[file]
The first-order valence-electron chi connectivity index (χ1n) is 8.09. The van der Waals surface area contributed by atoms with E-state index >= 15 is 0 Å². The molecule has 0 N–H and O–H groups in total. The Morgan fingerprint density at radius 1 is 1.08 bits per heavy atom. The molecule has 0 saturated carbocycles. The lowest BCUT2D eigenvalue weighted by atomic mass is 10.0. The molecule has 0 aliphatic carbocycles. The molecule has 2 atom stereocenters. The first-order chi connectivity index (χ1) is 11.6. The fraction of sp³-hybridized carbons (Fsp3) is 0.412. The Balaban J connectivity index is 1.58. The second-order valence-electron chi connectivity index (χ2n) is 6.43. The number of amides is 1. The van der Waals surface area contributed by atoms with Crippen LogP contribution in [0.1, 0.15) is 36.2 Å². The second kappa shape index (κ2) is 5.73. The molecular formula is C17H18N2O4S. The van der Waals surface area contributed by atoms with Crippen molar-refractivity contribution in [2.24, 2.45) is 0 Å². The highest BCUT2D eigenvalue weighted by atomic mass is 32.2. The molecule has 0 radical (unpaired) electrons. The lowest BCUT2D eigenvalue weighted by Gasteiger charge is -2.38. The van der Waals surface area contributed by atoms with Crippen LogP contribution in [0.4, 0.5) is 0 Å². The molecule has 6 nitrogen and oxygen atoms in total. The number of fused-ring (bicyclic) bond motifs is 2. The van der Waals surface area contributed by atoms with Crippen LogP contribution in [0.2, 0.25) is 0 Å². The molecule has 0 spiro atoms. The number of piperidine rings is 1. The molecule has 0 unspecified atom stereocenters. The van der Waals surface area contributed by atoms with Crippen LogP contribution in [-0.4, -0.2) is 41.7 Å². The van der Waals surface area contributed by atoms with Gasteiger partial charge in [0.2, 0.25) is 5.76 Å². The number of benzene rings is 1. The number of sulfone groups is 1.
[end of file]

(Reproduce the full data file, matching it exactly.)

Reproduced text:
The first-order valence-electron chi connectivity index (χ1n) is 8.09. The van der Waals surface area contributed by atoms with E-state index >= 15 is 0 Å². The molecule has 0 N–H and O–H groups in total. The Morgan fingerprint density at radius 1 is 1.08 bits per heavy atom. The molecule has 0 saturated carbocycles. The lowest BCUT2D eigenvalue weighted by atomic mass is 10.0. The molecule has 0 aliphatic carbocycles. The molecule has 2 atom stereocenters. The first-order chi connectivity index (χ1) is 11.6. The fraction of sp³-hybridized carbons (Fsp3) is 0.412. The Balaban J connectivity index is 1.58. The second-order valence-electron chi connectivity index (χ2n) is 6.43. The number of amides is 1. The van der Waals surface area contributed by atoms with Crippen LogP contribution in [0.1, 0.15) is 36.2 Å². The second kappa shape index (κ2) is 5.73. The molecular formula is C17H18N2O4S. The van der Waals surface area contributed by atoms with Crippen molar-refractivity contribution in [2.24, 2.45) is 0 Å². The highest BCUT2D eigenvalue weighted by atomic mass is 32.2. The molecule has 0 radical (unpaired) electrons. The lowest BCUT2D eigenvalue weighted by Gasteiger charge is -2.38. The van der Waals surface area contributed by atoms with Crippen LogP contribution in [0.4, 0.5) is 0 Å². The molecule has 6 nitrogen and oxygen atoms in total. The number of fused-ring (bicyclic) bond motifs is 2. The van der Waals surface area contributed by atoms with Crippen LogP contribution in [0.2, 0.25) is 0 Å². The molecule has 0 spiro atoms. The number of piperidine rings is 1. The molecule has 0 unspecified atom stereocenters. The van der Waals surface area contributed by atoms with Crippen LogP contribution in [-0.4, -0.2) is 41.7 Å². The van der Waals surface area contributed by atoms with Gasteiger partial charge in [0.2, 0.25) is 5.76 Å². The number of benzene rings is 1. The number of sulfone groups is 1.